Earlier this week Arsene Wenger accused the Manchester City hierarchy of “doing what they want” in ensuring that they keep in line with the financial fair play regulations that UEFA are imposing on European clubs. Last week, Manchester City agreed a 10-year sponsorship deal with Etihad Airways that is believed to be worth around £400million, making it the largest deal of its kind throughout the history of sport. The airline is owned by the Abu Dhabi government, and with club owner, Sheikh Mansour, being a member of the Abu Dhabi royal family, Wenger has insisted that an investigation in to the arrangement be carried out.
The agreement will see City’s ground be renamed the Etihad Stadium, and will provide the financial support for the development of the ‘Etihad Campus’ – a vast area of land around the stadium that looks set to include training and sports facilities for the club and players. The deal also includes an extension on their current sponsorship of club shirts, however, in comparison to other Premier League sponsor deals, this one does seem to be rather unique in value.
Wenger has accused Manchester City of trying to “get around” the regulations that UEFA are hoping to enforce, and believes that if clubs are allowed to ‘do as they please’ or ‘bend the rules’ that are in place, then the credibility of the financial fair play system will come under severe scrutiny.
Wenger seems adamant that “if financial fair play is to have a chance, the sponsorship has to be at the market price”; once it is “doubled, trebled, or quadrupled” then the concept of ‘financial fairness’ becomes somewhat redundant. In comparison to Arsenal’s deal with the Emirates back in 2004, Wenger sarcastically suggested that the club “must have done a bad deal”, as this was valued at only £90million and stretches over a 15-year period. Wenger has encouraged UEFA president Michel Platini to investigate whether or not Etihad have paid an inflated price in their sponsorship, especially as one of the financial fair play regulations maintains that even those sponsors with close links to club owners must still pay ‘fair’ sums of money for their deals.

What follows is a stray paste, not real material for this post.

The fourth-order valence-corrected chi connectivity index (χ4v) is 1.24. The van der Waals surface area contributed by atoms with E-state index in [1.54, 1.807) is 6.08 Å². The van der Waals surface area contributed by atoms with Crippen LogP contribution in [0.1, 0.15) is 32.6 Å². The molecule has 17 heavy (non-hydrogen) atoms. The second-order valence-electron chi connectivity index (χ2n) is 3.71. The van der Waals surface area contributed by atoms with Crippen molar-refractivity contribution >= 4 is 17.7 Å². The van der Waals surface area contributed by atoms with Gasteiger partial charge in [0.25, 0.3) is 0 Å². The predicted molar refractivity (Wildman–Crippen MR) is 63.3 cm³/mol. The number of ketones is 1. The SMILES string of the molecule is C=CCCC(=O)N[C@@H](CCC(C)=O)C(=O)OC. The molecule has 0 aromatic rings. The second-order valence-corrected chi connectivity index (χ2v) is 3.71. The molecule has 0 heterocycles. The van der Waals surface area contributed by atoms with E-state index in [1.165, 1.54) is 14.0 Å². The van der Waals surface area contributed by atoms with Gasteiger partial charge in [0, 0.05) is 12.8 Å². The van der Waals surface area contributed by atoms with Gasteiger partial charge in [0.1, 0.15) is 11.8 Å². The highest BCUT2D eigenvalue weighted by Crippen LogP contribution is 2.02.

Wenger’s objections to the recent on-goings in Manchester do seem justified. The financial fair play system was brought in to prevent the wealthier clubs buying the most expensive players and offering the largest salaries to players. It was deemed that this would prevent other clubs from developing or improving their sides, as clubs would nearly always sell to those digging the deepest into their pockets, and players would often look to join those willing to pay the highest wages.
If, however, clubs are able to strike deals with companies that will ultimately help to ‘balance the books’ then this surely defeats the whole point of the financial fair play system. Not all clubs will be offered the kind of deal that City have been able to arrange, and so will not be able to attain the same kind of funding from their sponsors. This funding from Etihad Airways will effectively allow City to continue to spend big and offer high salaries to their players, and it seems that so long as you have the right contacts, clubs can find ways to “get around” the regulations and standards put in place.
City have responded to the comments made by Wenger, and have described them as “unfounded and regrettable”. Whilst the financial details of the agreement in place are set to remain confidential, the club has claimed that the figures being speculated about are inaccurate. The situation at Manchester City is set to be assessed by experts at UEFA, and only then will we know exactly how influential this sponsorship will prove to be. For the time being I cannot help but share the concerns of Arsene Wenger, and see this deal only as a way in which Manchester City can continue to spend big; continue to sign the top players; and continue to pay the highest wages. The majority of clubs cannot compete financially with the likes of Manchester City, and if there are flaws within the financial fair play system, or ways of “getting around” its primary purpose, then these ought to be addressed by UEFA sooner rather than later.
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